In 2002, Allbaugh quit FEMA so he could help American corporations make money off the war in Iraq. Bush installed as FEMA head Mikey Brown, who also had no disaster management experience. Mikey’s previous jobs were as a millionaire’s lawyer and as the lawyer for the International Arabian Horse Association.

These clowns had no idea what to do when the hurricane disaster came, and the $45 billion year budget of the Homeland Security Department is a sick waste of money that has mainly gone to enrich Bush’s corporate friends and create a police state that surveils every American.

Instead of streamlining disaster response as it was supposed to do, the Department made things worse. Even Bush is now criticizing the inadequate “federal response” to the New Orleans disaster.

Bush also contributed to the mess in New Orleans by sending Louisiana’s National Guard soldiers and equipment, which are meant to be used for domestic disasters, to Iraq where they have done no good at all for anyone. The soldiers watched helplessly from the land they’ve invaded as their families back home were killed by floods, toxic wastes, and wind.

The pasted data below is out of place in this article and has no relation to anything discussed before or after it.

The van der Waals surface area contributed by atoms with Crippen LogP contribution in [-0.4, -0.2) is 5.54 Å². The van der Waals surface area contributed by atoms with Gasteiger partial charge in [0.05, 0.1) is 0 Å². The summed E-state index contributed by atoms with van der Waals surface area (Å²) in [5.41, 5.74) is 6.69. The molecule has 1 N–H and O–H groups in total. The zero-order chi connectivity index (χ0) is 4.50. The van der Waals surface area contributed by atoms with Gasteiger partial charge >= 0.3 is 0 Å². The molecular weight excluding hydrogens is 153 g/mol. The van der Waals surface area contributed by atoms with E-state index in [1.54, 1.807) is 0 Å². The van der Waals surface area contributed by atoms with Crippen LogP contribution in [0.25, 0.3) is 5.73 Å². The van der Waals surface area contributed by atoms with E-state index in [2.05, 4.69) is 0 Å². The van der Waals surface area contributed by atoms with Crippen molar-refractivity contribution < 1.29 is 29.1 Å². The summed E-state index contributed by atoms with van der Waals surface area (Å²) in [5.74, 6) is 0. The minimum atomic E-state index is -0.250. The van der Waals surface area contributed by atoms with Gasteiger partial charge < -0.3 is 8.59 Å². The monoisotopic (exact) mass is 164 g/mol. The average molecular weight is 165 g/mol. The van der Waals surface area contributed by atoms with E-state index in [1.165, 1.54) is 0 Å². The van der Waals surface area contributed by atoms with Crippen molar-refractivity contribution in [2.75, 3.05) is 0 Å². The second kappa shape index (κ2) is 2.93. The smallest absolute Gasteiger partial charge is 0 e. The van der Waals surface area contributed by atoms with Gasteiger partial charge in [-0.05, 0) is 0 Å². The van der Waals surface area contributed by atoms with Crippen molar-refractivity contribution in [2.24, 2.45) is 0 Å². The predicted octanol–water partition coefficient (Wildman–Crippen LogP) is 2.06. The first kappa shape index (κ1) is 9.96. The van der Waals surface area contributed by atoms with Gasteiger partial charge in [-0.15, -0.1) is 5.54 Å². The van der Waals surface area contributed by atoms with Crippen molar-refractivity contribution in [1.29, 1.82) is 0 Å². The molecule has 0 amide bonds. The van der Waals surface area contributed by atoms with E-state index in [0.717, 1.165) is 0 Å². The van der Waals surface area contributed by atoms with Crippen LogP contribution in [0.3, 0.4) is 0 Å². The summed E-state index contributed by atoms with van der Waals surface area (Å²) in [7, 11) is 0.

During a press conference this week, when reporters asked if the president’s budget cuts and other actions had contributed to the hurricane tragedy, a White House spokesperson said, “This isn’t the time to cast blame or ask questions.”

Of course it isn’t. With the Bush administration, you never get to assign blame or ask questions.

“If it keeps on raining, the levee’s gonna break.”

My friend whose family used to live in New Orleans was playing that classic Led Zeppelin song over and over again when I talked to him on the phone after the hurricane.

He told me that what pisses him off the most is that during the years he lived in New Orleans, his school-age children never received government-sponsored education about hurricanes, flooding, swimming, evacuation routes, and what to do if New Orleans was threatened by a hurricane and floods.